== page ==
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Published December 30th. 2015
Friendly Drop-Offs at Local Fire Stations Keep Spirits Up
Moraga firefighters Dave Iman, Mark DeWeese and Andrew Leach with goods dropped off during the week, including a box of See's candy, a Nation's pie and a mound of homemade muffins. Photo Chris Lavin

You never know what you might have to deal with as a firefighter: the proverbial cat in a tree, horrible things like car accidents, an unruly nursing home resident, then, of course, actual fires.
Yet something surprising that firefighters throughout Lamorinda often deal with is a ring at the door, to find a local resident holding a contribution - like a chicken, or a bicycle ... or grenades?
"We've had live grenades dropped off," said Moraga-Orinda Fire District Chief Stephen Healy in a voicemail. You have to think: Who keeps live grenades? "And m1000 firecrackers," he added. Those are more than 10 times more powerful than an m80. Don't want to have too many of those lying around. Or even one.
While it turns out that some enterprising East Bay residents have figured out that the good old local fire department is a safe place to drop off things that might have become a nuisance, such as a rooster, or even a laying hen that turns out to squawk a little more loudly than expected in the early morning hours, Lamorinda firefighters mostly receive good goods. A recent visit to Station 41 in Moraga revealed a table holding a box of See's candy, a pie from Nation's and a big stack of homemade muffins, all unsolicited.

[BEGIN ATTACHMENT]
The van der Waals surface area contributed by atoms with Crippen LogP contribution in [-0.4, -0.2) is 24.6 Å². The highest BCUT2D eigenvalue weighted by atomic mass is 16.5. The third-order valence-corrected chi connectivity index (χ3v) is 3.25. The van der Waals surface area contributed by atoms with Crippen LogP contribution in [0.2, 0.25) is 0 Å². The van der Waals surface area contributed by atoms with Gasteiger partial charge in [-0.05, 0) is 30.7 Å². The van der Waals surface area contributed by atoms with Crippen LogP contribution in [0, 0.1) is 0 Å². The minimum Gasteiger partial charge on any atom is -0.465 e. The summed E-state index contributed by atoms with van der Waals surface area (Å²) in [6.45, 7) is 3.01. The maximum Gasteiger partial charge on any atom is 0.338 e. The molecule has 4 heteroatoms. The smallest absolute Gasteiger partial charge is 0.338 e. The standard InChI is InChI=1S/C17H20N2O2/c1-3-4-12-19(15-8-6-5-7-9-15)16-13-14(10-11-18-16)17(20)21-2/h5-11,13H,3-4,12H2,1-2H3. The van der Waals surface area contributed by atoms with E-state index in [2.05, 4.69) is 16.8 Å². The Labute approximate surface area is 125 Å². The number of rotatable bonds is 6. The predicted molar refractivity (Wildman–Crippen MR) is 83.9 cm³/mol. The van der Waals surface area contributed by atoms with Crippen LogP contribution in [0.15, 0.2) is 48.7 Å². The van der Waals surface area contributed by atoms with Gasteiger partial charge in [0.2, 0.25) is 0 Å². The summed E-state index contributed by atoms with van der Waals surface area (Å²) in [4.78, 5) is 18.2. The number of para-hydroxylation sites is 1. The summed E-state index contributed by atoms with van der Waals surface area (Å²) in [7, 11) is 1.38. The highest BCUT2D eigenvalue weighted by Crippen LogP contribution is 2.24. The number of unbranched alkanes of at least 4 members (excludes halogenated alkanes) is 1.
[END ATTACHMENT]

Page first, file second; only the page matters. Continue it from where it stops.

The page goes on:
Once a frantic resident rushing to the airport stopped by because he couldn't get the padlock open on his luggage. That is an unusual request, however. One firefighter website keeps a list of unusual things dropped to fire stations: a coral snake in a two-liter bottle, a pug in a dog carrier, leaking dynamite.
"Most of what we get are thank-you gifts," said Mark DeWeese of Station 41. The station used to receive a lot of "sharps" packages, those red medical waste containers full of things like syringes used by diabetics. "Most of those go to the police departments now. But we still get a lot of medications." The firefighters tote them to a big locker out back to wait for recycling time.
In recent years residents are becoming more aware that to dispose of medications by flushing them down the toilet or tossing them into a landfill pollutes the groundwater table and the Bay, so they are more likely to drop off bottles of old pills at a fire station. And years ago, all fire stations were made to be "safe drops" for unwanted babies. Ring the bell, hand over the child, no questions asked - a program that has been credited with cutting down on newborn child abandonment and mortality.
"Thankfully we haven't seen any babies dropped off in the Lamorinda area in more than a decade," said Contra Costa County Fire Protection District Operations Chief Lon Goetsch. A baby dropped off a couple of years ago in a Santa Ana station was recently reunited with the four firefighters who took her in. She was immediately adopted by a local family shortly after her birth and came back to re-meet her four "uncles."
"No, we don't get too many babies," DeWeese said.
He looked thankful.


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